Software craftsmanship by design

Dependency Injection: When is it appropriate to use?

Posted by Tom Kuhn on June 5, 2014

A colleague of mine recently wrote a very nice article about knowing when to use Dependency Injection (DI) in a project. Here’s a link to the original article. There are a whole load of great ideas and suggestions within this post and I strongly recommend you spending 5 minutes reading the article in its entirety. There were so many points that were raised that could spawn individual discussions but one leapt out at me which I thought warranted special attention: ‘Practice makes perfect’!

Whilst the article never explicitly mentions the word ‘practice’ the concept is certainly touched upon several times.

Rather than thinking in terms of when a project is big enough I’d recommend starting on a small simple project. Whenever I learn something new I try to minimise complexity elsewhere so that I can focus my effort on the thing I’m trying to learn.

Marc Ziman

As software developers is always so easy to fall into the trap of just following the predecessor project or falling back on what you know, love and are comfortable with. These defaults are not bad, far from it. By having these comfortable norms it allows developers to focus on the problems the software is trying to solve rather than wrestling with the code architecture as well. However, once in a while it can pay to reassess their own (and the businesses) defaults to evaluate new techniques and tools… this is where practice can make the difference between success and failure. Vary rarely do we as software developers get the opportunity to dedicate our time to practising new techniques. There’s a famous quote which reads

[…] it takes roughly ten thousand hours of practice to achieve mastery in a field

Malcolm Gladwell

By picking a technique to practice (in this case Dependency Injection) it can really help you appreciate the finer details of DI containers, lifestyles, Aspect Orientated Programming and good old-fashioned SOLID design principles. Dependency Injection is a tool that can help your code become cleaner, conciser and much more maintainable, so it’s often a handy addition to your default tool set.

[…] any friction you encounter using your DI container is part of the learning process. Once you’re familiar with the tool you shouldn’t really notice it.

Marc Ziman

Whenever you are learning a new technique or tool there will be some bumpy spots along the road, Dependency Injection is no exception! There will be times when you’re looking at your code, pulling your hair out wondering why one of your dependencies is null. I promise you that this happens to everyone, even those who are supposed ‘experts’ in DI! All this talk of practice is fine and dandy but it doesn’t answer the question at the top of this post…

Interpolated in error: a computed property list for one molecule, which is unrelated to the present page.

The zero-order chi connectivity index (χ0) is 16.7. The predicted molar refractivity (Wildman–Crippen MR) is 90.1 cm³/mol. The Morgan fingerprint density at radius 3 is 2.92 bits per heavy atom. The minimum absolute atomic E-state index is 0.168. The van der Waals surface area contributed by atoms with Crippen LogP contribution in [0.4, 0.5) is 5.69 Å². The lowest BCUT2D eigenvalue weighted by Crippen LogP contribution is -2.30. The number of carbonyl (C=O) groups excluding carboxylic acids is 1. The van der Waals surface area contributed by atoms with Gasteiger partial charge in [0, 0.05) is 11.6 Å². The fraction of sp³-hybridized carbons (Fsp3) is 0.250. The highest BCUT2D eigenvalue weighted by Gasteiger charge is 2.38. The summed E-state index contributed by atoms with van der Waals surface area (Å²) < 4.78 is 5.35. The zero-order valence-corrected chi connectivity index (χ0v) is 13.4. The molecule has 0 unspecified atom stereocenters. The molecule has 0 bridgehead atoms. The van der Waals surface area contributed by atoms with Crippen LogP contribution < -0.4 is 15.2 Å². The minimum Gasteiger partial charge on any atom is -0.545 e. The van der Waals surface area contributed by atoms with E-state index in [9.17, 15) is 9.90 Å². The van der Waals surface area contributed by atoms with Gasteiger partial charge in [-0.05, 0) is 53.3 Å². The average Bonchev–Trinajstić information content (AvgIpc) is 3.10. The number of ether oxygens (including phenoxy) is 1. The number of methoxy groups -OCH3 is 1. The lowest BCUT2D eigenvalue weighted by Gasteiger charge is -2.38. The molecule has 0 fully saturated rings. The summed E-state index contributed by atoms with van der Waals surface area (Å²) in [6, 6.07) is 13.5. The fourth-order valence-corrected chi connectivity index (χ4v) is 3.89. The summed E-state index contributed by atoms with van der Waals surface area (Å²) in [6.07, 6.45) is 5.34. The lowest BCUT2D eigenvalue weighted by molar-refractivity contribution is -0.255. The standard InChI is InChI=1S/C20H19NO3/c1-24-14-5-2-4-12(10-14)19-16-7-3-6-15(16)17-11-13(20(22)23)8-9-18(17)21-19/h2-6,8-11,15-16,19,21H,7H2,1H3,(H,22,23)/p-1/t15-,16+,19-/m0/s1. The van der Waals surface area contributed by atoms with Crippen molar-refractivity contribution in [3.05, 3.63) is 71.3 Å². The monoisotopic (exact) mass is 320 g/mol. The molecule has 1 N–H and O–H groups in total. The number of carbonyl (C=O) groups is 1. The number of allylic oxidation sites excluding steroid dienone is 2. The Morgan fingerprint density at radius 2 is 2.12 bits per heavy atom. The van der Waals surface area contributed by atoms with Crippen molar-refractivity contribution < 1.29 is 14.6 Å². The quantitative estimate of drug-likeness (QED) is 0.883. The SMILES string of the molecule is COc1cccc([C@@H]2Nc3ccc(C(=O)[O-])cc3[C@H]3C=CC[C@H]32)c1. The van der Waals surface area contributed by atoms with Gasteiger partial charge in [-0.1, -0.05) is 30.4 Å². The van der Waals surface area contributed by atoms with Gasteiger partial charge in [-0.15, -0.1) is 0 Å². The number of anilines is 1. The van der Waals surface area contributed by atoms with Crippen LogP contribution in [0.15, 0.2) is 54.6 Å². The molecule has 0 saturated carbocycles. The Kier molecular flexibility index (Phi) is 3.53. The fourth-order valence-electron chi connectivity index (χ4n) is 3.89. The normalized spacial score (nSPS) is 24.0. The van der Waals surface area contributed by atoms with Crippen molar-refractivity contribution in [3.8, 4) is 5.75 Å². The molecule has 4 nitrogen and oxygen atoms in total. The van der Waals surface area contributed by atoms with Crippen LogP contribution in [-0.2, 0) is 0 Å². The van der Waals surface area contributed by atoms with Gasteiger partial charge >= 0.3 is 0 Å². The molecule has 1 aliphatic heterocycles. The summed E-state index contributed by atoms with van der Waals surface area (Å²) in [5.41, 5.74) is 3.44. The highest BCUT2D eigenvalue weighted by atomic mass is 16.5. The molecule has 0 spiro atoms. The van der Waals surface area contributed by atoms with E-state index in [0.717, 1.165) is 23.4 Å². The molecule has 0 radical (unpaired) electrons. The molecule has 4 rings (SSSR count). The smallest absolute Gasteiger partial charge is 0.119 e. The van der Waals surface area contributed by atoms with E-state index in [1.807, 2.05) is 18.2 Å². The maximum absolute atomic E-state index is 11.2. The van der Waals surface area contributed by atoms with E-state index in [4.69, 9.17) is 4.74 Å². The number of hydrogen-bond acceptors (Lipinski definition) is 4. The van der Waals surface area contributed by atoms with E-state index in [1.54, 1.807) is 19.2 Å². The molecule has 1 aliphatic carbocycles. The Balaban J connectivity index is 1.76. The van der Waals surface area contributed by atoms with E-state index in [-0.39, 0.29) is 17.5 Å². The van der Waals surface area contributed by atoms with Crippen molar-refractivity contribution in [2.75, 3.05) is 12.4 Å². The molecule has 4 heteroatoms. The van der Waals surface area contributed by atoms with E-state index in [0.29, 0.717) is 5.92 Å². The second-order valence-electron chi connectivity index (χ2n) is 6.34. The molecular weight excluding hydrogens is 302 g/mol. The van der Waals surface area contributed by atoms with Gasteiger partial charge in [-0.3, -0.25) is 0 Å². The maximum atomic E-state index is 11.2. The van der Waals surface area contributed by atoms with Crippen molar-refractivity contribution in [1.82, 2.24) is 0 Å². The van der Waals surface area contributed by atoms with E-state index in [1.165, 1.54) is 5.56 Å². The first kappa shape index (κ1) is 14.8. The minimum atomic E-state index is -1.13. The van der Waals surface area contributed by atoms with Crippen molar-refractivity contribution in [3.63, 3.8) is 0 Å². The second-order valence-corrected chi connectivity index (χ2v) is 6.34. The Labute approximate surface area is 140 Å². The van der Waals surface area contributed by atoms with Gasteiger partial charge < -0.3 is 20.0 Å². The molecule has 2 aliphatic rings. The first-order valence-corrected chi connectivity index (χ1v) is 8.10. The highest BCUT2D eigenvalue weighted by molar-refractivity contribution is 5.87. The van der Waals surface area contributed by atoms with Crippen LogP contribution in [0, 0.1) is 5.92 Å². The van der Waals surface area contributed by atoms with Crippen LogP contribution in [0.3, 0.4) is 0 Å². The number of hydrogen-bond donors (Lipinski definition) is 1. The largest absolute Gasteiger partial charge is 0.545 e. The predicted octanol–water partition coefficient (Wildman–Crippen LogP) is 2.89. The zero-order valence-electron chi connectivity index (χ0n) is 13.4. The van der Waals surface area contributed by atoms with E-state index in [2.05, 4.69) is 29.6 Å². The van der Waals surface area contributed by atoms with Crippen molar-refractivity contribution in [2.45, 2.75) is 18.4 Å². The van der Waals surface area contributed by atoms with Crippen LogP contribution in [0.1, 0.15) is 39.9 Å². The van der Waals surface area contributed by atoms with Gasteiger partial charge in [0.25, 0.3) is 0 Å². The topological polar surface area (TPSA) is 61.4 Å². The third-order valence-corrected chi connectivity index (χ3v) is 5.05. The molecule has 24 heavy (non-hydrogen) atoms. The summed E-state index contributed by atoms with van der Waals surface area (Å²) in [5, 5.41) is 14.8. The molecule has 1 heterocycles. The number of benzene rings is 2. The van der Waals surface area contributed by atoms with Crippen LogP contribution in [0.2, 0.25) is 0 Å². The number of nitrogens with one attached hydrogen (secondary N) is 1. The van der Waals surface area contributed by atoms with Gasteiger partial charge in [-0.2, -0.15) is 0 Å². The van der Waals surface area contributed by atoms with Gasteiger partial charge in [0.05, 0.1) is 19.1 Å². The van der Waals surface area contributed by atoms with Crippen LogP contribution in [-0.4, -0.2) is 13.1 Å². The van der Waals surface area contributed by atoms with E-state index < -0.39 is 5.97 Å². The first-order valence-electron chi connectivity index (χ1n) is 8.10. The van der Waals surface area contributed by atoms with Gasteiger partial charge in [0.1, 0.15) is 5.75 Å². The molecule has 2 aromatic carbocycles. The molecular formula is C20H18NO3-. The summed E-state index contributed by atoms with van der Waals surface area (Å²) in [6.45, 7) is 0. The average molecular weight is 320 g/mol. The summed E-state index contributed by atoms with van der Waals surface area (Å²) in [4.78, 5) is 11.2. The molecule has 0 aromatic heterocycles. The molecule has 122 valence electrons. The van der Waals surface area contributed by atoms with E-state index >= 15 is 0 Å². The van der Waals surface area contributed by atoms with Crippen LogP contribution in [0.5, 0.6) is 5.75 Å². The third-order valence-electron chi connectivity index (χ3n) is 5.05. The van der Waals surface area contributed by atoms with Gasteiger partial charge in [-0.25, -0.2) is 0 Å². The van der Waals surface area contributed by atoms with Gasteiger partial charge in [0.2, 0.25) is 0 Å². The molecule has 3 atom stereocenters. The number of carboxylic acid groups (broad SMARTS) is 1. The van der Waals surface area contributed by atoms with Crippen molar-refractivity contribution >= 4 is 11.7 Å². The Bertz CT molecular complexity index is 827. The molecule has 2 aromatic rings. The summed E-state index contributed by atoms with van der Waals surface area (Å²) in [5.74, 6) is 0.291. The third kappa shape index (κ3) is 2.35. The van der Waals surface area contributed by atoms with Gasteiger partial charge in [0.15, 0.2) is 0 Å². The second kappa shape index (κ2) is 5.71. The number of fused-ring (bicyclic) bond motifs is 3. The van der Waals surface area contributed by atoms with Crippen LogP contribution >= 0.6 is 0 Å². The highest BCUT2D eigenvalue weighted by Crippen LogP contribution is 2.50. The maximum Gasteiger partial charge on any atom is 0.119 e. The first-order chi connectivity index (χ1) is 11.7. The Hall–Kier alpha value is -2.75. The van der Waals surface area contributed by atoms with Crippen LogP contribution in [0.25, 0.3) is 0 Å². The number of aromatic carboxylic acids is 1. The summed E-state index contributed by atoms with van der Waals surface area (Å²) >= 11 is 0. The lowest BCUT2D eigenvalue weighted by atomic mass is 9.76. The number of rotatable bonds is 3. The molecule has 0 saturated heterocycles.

So when is it appropriate to use Dependency Injection?

The answer, like so many thinks in life is not black and white. Very unhelpfully I’ll answer this question by saying “it depends”. Like Marc, I am a big fan of DI and I think that it can add a lot of value to most projects if adopted correctly. Personally, I would always start with the premise that DI should always be used unless there is a justification for not doing so.

What are some of the valid reasons might there be to consider not using DI:

  1. Large Legacy application – Retrofitting dependency injection into a pre-existing application can be a nightmare. The pain generally scales with the size and age of the application as older applications often have years of organic growth along with a spaghetti-like approach to managing dependencies. If you are in this position, it might be more cost-effective to simply live without DI. However, this isn’t to say that moving over is impossible, it just requires a concerted effort to migrate small portions of the application over at a time.
  2. Software written in a language that doesn’t have a readily available Dependency Injection framework – Unless you are willing to write your own Dependency Injection framework, then you are pretty much blocked at the first hurdle here. However, this doesn’t mean to say that you shouldn’t be thinking about the ‘D’ in SOLID and design your code accordingly. you never know when someone might write a DI container for your language and if the the code is designed an implemented correctly plumbing in a DI container at a latter stage can be made a easier task.
  3. Simple applications that run for a short period and then exit – Using a DI container often has an associated overhead, usually associated with the set-up and configuration of the container. If you have an application that runs for a very short period and then exits then the overhead of bringing in a DI container could be too much. However, you need to be careful as soon as your application starts to bring in more than 3 dependencies, then seriously consider using DI.
  4. Ultra performance sensitive applications – Most software can be tolerant of a few ms delay in creating an object from the DI container, however there are certain classes of applications e.g. high frequency trading platforms in which 20 ms is an eternity! Know your domain, know what delays you can tolerate and then decide if Dependency Injection is for you.